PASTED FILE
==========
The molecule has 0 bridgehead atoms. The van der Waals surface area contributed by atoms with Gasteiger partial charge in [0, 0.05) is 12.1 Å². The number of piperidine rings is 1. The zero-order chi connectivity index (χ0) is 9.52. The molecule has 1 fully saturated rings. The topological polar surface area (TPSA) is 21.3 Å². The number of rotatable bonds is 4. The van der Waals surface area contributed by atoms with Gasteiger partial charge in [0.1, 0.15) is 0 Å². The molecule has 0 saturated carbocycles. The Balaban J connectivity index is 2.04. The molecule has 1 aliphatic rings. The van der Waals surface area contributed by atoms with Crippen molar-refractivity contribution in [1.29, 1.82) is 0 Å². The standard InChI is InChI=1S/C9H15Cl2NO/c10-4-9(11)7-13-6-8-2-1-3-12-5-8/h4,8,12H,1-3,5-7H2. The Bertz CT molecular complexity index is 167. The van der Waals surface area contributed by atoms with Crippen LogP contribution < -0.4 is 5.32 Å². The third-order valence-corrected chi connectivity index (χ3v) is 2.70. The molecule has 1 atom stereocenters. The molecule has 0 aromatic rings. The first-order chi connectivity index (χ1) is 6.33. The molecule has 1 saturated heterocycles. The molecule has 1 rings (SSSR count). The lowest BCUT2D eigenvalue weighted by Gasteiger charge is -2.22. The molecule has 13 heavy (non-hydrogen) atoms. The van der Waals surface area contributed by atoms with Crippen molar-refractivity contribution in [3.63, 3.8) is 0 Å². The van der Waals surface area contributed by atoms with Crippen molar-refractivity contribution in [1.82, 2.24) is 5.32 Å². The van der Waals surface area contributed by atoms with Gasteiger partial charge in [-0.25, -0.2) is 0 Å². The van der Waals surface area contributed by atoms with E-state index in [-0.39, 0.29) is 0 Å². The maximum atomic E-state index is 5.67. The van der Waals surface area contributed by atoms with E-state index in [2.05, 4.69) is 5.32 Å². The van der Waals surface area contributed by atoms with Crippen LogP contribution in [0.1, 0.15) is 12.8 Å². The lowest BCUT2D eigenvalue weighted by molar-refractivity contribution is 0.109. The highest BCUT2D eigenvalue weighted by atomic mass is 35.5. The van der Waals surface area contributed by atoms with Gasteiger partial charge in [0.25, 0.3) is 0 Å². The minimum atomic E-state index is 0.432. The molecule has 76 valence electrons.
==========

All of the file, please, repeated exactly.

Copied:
The molecule has 0 bridgehead atoms. The van der Waals surface area contributed by atoms with Gasteiger partial charge in [0, 0.05) is 12.1 Å². The number of piperidine rings is 1. The zero-order chi connectivity index (χ0) is 9.52. The molecule has 1 fully saturated rings. The topological polar surface area (TPSA) is 21.3 Å². The number of rotatable bonds is 4. The van der Waals surface area contributed by atoms with Gasteiger partial charge in [0.1, 0.15) is 0 Å². The molecule has 0 saturated carbocycles. The Balaban J connectivity index is 2.04. The molecule has 1 aliphatic rings. The van der Waals surface area contributed by atoms with Crippen molar-refractivity contribution in [1.29, 1.82) is 0 Å². The standard InChI is InChI=1S/C9H15Cl2NO/c10-4-9(11)7-13-6-8-2-1-3-12-5-8/h4,8,12H,1-3,5-7H2. The Bertz CT molecular complexity index is 167. The van der Waals surface area contributed by atoms with Crippen LogP contribution < -0.4 is 5.32 Å². The third-order valence-corrected chi connectivity index (χ3v) is 2.70. The molecule has 1 atom stereocenters. The molecule has 0 aromatic rings. The first-order chi connectivity index (χ1) is 6.33. The molecule has 1 saturated heterocycles. The molecule has 1 rings (SSSR count). The lowest BCUT2D eigenvalue weighted by Gasteiger charge is -2.22. The molecule has 13 heavy (non-hydrogen) atoms. The van der Waals surface area contributed by atoms with Crippen molar-refractivity contribution in [3.63, 3.8) is 0 Å². The van der Waals surface area contributed by atoms with Crippen molar-refractivity contribution in [1.82, 2.24) is 5.32 Å². The van der Waals surface area contributed by atoms with Gasteiger partial charge in [-0.25, -0.2) is 0 Å². The van der Waals surface area contributed by atoms with E-state index in [-0.39, 0.29) is 0 Å². The maximum atomic E-state index is 5.67. The van der Waals surface area contributed by atoms with E-state index in [2.05, 4.69) is 5.32 Å². The van der Waals surface area contributed by atoms with Crippen LogP contribution in [0.1, 0.15) is 12.8 Å². The lowest BCUT2D eigenvalue weighted by molar-refractivity contribution is 0.109. The highest BCUT2D eigenvalue weighted by atomic mass is 35.5. The van der Waals surface area contributed by atoms with Gasteiger partial charge in [0.25, 0.3) is 0 Å². The minimum atomic E-state index is 0.432. The molecule has 76 valence electrons.